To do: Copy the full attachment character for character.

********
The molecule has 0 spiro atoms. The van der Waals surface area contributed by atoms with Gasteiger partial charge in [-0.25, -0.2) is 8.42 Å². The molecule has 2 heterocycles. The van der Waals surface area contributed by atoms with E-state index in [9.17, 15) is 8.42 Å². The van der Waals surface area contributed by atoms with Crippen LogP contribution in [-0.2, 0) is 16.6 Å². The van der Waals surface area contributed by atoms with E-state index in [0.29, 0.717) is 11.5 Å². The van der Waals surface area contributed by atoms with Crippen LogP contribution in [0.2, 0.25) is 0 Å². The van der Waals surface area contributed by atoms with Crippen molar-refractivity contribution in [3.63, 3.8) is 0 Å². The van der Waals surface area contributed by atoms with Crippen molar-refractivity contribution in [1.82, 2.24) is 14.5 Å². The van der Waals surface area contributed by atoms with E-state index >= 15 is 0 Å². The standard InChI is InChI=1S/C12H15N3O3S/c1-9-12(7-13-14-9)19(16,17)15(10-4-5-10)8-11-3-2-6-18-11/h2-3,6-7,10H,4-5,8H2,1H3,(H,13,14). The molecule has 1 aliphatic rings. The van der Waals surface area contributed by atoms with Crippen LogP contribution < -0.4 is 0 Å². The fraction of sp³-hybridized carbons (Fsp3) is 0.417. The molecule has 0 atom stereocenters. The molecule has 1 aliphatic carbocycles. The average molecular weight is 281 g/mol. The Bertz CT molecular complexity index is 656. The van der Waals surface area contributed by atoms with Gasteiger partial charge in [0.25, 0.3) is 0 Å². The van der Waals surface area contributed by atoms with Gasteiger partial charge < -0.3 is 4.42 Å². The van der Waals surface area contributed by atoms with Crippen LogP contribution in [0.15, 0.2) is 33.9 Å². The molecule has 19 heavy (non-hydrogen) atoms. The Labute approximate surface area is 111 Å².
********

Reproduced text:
The molecule has 0 spiro atoms. The van der Waals surface area contributed by atoms with Gasteiger partial charge in [-0.25, -0.2) is 8.42 Å². The molecule has 2 heterocycles. The van der Waals surface area contributed by atoms with E-state index in [9.17, 15) is 8.42 Å². The van der Waals surface area contributed by atoms with Crippen LogP contribution in [-0.2, 0) is 16.6 Å². The van der Waals surface area contributed by atoms with E-state index in [0.29, 0.717) is 11.5 Å². The van der Waals surface area contributed by atoms with Crippen LogP contribution in [0.2, 0.25) is 0 Å². The van der Waals surface area contributed by atoms with Crippen molar-refractivity contribution in [3.63, 3.8) is 0 Å². The van der Waals surface area contributed by atoms with Crippen molar-refractivity contribution in [1.82, 2.24) is 14.5 Å². The van der Waals surface area contributed by atoms with E-state index >= 15 is 0 Å². The standard InChI is InChI=1S/C12H15N3O3S/c1-9-12(7-13-14-9)19(16,17)15(10-4-5-10)8-11-3-2-6-18-11/h2-3,6-7,10H,4-5,8H2,1H3,(H,13,14). The molecule has 1 aliphatic rings. The van der Waals surface area contributed by atoms with Crippen LogP contribution < -0.4 is 0 Å². The fraction of sp³-hybridized carbons (Fsp3) is 0.417. The molecule has 0 atom stereocenters. The molecule has 1 aliphatic carbocycles. The average molecular weight is 281 g/mol. The Bertz CT molecular complexity index is 656. The van der Waals surface area contributed by atoms with Gasteiger partial charge in [0.25, 0.3) is 0 Å². The van der Waals surface area contributed by atoms with Gasteiger partial charge < -0.3 is 4.42 Å². The van der Waals surface area contributed by atoms with Crippen LogP contribution in [0.15, 0.2) is 33.9 Å². The molecule has 19 heavy (non-hydrogen) atoms. The Labute approximate surface area is 111 Å².